I wandered in to Cheltenham today to buy some jeans as my trousers are falling apart; on the way I decided to pop in to a new shop at The Brewery, just five minutes gentle stroll from my home. I did not buy anything as they were taking cash only but I was excited by the fact the name was in Danish: Søstrene Grene (or ‘The Sisters Grinna”).
I quite like Tiger, the other Danish shop in Cheltenham: partly for the fun of speaking Danish at the assistants in their “Spørg mig!” t-shirts and watching their confusion: well if you wear a t-shirt that’s says “ask me!” in another language you can’t really blame me if I do.
Mainly I like Tiger though because the labels are in Danish, and it is nostalgic, and I can practice my Danish and learn new words. I occasionally bought dad some Danish sweets or similar but nowadays there are much better places to get Danish imports on the Web and dad is dead. I miss the old boy.
Now of course Danish shops are fashionable because what could be sexier than us Scandinavian men? And our lifestyle is known as healthy (look at me!), we are always happy (like me!) and our houses are noted for their aesthetic of simplicity, beauty and clean bold design (like mine!). My home is of course very much and always a la mode, if you want to see the latest fashions in elegant Scandinavian living *. 😉
* assuming the fashion is Dark Age peasant or troll lair after an explosion under a layer of books, boardgames, cat hair and miscellaneous squalor.
So I can see why the English would want to be fabulous like me. Now dad was very cynical about “hygge” something he said was entirely unknown in the Denmark of his youth – to be fair that Denmark featured a lot of invading and occupying Nazis and I’m not sure bold floral designs and chunky knits went with the Gestapo?
Dad thinks hygge was mainly an old word that advertising people jumped on in the 1970s but he once described it as “wearing your grandparents cardigan sitting by candlelight with the family eating cabbage soup because you can’t afford to put the lights on or to go out get drunk.” This he said is hygelig – making do and being happy (presumably because you have not died of dysentry today).
And this is how I think of Danes: loving to argue, grouch, moan and be cantankerous. 😉 So I went to Sisters Grene in search of some authentic reasons to be indignant. The silhouette of the two old sisters adorns various displays with happy statements about their happy and virtuous days that I mentally revised for accuracy as I went.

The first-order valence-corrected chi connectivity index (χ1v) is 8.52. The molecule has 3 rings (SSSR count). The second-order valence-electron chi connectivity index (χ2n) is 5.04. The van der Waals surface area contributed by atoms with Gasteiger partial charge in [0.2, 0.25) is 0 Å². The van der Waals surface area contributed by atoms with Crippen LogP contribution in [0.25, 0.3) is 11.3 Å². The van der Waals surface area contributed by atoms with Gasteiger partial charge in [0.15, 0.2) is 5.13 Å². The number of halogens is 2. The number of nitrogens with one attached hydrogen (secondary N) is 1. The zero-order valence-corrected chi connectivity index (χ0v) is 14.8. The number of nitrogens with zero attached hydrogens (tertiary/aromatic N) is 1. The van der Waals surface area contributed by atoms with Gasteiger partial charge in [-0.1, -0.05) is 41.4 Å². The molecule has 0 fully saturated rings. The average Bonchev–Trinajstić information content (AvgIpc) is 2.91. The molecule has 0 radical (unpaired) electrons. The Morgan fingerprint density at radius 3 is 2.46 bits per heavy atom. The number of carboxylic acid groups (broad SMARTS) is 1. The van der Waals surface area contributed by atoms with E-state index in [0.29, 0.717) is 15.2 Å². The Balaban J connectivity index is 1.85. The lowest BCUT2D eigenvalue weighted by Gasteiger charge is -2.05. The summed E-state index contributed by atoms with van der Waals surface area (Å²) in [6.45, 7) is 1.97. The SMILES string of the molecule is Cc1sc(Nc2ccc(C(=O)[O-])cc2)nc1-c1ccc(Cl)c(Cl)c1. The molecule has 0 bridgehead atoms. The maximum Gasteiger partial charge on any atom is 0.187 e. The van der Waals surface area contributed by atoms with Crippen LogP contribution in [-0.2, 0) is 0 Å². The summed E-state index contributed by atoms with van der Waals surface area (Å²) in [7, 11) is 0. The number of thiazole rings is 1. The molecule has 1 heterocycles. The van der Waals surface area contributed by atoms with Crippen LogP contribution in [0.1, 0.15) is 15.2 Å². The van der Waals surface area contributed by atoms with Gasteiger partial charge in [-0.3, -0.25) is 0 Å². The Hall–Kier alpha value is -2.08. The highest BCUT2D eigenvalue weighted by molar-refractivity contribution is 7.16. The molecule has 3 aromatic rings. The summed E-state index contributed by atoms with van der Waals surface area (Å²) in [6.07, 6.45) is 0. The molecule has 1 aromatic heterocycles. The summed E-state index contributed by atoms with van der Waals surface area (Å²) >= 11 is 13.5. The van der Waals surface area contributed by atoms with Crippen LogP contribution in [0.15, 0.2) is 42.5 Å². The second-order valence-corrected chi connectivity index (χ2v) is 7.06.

So instead of “The sisters get up early and rush down to these exciting breakfast things; they dine on the patio listening to the gentle lapping of waves” my version involves them “squabbling over whose turn it is to make the coffee, debating if that fishing trawler on the strait has stirred up the Nazi WW2 poison gas the British dumped there; being rude about Grete’s fat arse as she cycles by because 70 years ago Arne took her to the dance not either sister and they still resent it, and nearly expiring of heart failure on opening the mail and reading their income tax bill. They then stuff their faces with a huge selection of cream cakes and go for a walk to cheerfully wave at the tourists who are unknowingly walking on the uncleared minefield down on the beach. ” Ah! Dear Denmark, how I miss thee!
Oh yes the shop. It is actually cheaper than Tiger, with better stuff, and a good range of crafts, homewear and the odd bamser or pingvin. And here is its major failing: unlike Tiger almost everything is labelled in English, which makes it completely pointless when the whole reason for going in is to practice your Danish. I was puzzled by “orange marmelade” – that is like calling strawberry jam “red jam”; the Danish word for oranges the fruit is appelsiner. Maybe that was considered too confusing: but to me orange is a colour.
So as a shop it has some garish acrylic paints and paintbrushes, a fair amount of licorice and a selection of pots and plates in hideous earthtones that presumably are the contemporary equivalent of the blue and white china of my childhood. No trolls though — unless you count me. Give it a go, you might like it!
Yeah, we are definitely different, but so close via sounding language: in Danish: Søstrene – in Russian Сестра/сёстры, сёстрин;
in Danish appelsiner – in Russian апельсин. Just wonderful!
And cabbage soup sounds like protoborscht 😂
Though I don’t like very emotional environment, but it sounds like a lot of life in it, it’s quintessence of nature itself 🌞
Did you watch drama TV series ‘Badehotellet’ (2013)? I did (in Russian translation), and it was so… illuminating about the historic events and psychotypes of the people. For me it was very refreshing 🤗